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About four years ago, the Missouri Department of Conservation, along with a few other organizations began the Table Rock Lake National Fish Habitat Initiative, a project designed to maintain and improve fish habitat in Table Rock.
Since then, as part of that initiative, more than 1500 fish habitat structures have been created in the lake. Now, biologists are in the middle of a radio-telemetry study that’s expected to provide information about behavior and habitat use of largemouth bass.
Shane Bush, fisheries management biologist for the Conservation Department, says the main reason for the study is to evaluate the large-scale habitat project…
"Because it's a project of this calibur, we really want to evaluate whether this habitat's working or whether it's not, you know, and just kind of help us to learn what works and what doesn't work as well so that, when the project's completed and other state agencies want to use this data, we can give them a good paper and say that, you know, 'this is what worked well and this is what didn't work well,' because this study is designed to be a pilot project in a more broad national project focused on habitat restoration in large reservoirs throughout the country."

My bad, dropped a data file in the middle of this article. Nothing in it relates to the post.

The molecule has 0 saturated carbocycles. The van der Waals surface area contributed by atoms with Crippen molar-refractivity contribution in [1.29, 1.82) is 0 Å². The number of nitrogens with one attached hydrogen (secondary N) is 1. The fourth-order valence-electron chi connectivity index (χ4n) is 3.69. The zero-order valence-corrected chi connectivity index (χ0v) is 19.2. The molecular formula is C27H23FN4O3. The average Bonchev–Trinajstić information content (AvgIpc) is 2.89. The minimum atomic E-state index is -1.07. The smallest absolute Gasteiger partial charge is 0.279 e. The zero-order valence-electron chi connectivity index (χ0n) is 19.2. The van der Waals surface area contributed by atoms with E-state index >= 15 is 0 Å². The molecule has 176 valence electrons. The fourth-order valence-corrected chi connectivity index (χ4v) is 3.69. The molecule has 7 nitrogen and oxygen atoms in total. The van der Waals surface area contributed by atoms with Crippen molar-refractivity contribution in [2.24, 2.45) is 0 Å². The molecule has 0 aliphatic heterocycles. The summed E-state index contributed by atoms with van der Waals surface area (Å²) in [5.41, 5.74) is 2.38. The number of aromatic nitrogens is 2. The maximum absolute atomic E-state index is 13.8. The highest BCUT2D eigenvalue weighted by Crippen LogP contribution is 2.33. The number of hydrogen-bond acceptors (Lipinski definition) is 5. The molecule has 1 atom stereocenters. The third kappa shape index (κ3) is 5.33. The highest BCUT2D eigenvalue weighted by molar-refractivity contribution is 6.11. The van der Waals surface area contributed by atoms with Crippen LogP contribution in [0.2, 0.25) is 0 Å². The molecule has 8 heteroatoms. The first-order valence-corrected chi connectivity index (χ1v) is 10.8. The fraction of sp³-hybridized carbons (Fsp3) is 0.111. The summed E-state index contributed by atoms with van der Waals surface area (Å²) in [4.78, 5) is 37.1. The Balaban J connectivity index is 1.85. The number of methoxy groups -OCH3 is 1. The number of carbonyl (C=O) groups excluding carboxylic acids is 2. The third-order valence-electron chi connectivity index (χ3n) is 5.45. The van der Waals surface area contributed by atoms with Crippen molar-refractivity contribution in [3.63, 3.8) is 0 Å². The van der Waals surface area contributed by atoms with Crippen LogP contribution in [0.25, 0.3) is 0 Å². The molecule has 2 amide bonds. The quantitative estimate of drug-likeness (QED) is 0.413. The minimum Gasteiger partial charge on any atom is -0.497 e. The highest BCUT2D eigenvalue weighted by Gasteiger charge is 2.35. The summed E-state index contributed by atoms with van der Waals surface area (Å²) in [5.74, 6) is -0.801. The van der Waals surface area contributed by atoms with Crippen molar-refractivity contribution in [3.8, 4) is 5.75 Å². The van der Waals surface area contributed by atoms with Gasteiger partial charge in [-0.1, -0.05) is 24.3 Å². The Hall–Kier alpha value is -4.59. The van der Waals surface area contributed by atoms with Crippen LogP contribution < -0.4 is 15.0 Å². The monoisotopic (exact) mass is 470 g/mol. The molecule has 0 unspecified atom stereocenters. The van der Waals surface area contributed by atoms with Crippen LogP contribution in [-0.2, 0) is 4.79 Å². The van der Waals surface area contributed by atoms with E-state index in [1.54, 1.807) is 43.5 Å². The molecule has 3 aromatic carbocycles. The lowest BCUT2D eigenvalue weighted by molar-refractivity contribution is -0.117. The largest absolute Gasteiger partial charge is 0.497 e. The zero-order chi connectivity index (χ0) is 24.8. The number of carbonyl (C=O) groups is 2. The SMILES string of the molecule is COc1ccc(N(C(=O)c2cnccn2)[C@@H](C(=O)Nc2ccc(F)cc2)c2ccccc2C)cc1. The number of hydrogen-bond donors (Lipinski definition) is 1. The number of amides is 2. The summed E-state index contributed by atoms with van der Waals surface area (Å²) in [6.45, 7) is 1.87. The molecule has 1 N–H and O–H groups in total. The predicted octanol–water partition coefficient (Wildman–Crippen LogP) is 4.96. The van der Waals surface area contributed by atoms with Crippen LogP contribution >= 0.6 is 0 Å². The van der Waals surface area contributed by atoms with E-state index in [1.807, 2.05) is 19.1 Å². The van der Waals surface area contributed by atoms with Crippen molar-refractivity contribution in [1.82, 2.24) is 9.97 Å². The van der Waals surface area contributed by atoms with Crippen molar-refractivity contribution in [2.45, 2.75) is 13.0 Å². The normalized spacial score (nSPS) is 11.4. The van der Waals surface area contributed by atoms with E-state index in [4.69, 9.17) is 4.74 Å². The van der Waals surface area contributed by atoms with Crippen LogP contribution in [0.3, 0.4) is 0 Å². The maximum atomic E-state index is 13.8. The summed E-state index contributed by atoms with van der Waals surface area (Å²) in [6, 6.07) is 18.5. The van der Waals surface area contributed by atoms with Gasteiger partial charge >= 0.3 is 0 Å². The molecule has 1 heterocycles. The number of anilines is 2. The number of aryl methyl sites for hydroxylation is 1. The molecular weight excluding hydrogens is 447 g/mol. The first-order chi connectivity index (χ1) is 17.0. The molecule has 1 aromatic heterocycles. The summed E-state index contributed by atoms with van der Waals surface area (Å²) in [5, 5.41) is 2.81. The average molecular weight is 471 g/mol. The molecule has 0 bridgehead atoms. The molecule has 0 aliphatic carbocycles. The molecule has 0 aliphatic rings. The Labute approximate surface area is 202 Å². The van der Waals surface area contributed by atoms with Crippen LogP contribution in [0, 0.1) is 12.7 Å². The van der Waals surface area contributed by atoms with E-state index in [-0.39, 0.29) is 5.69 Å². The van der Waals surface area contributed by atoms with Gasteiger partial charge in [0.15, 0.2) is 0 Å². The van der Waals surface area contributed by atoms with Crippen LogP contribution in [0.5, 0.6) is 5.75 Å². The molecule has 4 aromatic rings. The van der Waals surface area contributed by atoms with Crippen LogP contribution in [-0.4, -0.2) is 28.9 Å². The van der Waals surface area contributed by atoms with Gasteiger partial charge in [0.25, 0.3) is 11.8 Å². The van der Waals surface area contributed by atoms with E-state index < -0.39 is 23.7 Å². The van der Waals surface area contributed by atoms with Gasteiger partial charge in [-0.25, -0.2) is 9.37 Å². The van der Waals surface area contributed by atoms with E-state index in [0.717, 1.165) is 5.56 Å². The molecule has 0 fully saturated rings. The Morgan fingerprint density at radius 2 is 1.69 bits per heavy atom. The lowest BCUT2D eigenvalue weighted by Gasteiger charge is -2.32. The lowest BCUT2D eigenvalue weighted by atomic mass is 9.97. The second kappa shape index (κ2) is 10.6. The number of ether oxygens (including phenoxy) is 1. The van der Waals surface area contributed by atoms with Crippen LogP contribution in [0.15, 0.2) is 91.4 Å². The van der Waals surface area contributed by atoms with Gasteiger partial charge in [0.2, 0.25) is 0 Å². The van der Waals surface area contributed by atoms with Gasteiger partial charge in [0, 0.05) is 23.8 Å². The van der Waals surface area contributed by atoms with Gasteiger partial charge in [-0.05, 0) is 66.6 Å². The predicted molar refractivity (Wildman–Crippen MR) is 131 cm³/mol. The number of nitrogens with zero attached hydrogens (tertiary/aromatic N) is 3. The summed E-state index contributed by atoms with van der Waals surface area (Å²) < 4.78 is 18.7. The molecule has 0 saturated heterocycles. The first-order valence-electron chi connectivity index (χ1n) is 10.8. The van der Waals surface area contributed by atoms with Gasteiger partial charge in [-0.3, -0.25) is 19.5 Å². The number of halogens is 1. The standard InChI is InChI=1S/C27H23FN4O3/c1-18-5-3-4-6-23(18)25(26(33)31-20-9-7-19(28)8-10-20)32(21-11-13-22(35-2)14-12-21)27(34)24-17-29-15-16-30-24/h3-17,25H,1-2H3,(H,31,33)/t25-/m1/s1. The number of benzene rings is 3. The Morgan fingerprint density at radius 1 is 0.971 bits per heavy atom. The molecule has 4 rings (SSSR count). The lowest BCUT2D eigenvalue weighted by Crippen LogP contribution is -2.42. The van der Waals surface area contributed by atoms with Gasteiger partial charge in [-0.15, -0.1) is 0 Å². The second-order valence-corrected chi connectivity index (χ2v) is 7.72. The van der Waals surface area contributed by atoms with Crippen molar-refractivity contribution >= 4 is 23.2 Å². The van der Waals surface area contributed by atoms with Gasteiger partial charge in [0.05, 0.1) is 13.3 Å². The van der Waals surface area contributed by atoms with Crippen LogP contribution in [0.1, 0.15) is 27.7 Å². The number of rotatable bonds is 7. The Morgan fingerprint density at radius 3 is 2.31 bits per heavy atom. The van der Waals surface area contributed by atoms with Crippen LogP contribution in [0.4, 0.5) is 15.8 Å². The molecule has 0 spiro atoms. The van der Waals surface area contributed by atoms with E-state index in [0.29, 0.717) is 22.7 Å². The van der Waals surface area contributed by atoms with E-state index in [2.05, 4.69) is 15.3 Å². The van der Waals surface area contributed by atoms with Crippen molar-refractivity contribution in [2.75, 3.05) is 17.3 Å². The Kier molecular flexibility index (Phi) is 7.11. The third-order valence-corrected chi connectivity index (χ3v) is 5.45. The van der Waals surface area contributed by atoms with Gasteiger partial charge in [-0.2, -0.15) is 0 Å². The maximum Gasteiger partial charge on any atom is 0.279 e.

Earlier this year, 60 legal-sized largemouth bass were collected from the Kings River Arm of Table Rock Lake and surgically implanted with radio tags. They were then released back into the lake.
Bush says, besides habitat use, they hope to learn some more things about the fish…
"Those fish will also be studied to track their daily and seasonal movements around the lake to give biologists a better understanding of just overall movements of bass to help answer public inquiries and just learn more overall about the bass's behavior in the lake."
Each fish is located once per month during daylight hours. Every three months, a smaller number of the tagged fish will be tracked for a full 24-hour period to monitor daytime and nighttime movements.
Scuba surveys are also being conducted—divers go down to view the habitat structures to record what kinds of fish are using them.
If an angler catches a tagged largemouth bass, Bush hopes they’ll release it back into the lake so it can be studied further. The fish are easily recognizable since they have an antenna protruding from their abdomen. They also are marked with an orange tag near their dorsal fin…
"That orange tag actually has a number on it, and if anglers would just call our office and give us that number and tell us where they caught the fish, how big the fish was or whether it was release or kept and where it was released, that would just provide us with a lot of information."
You can call the Conservation Department office in Branson at 334-4859.
Bush says they’ll add more habitat structures to Table Rock Lake starting in October--the Table Rock Lake National Fish Habitat Initiative runs thru 2012.
He says they don’t have much information from the radio-telemetry study to share yet, but he expects to have useful information for anglers when the study’s finished in about a year.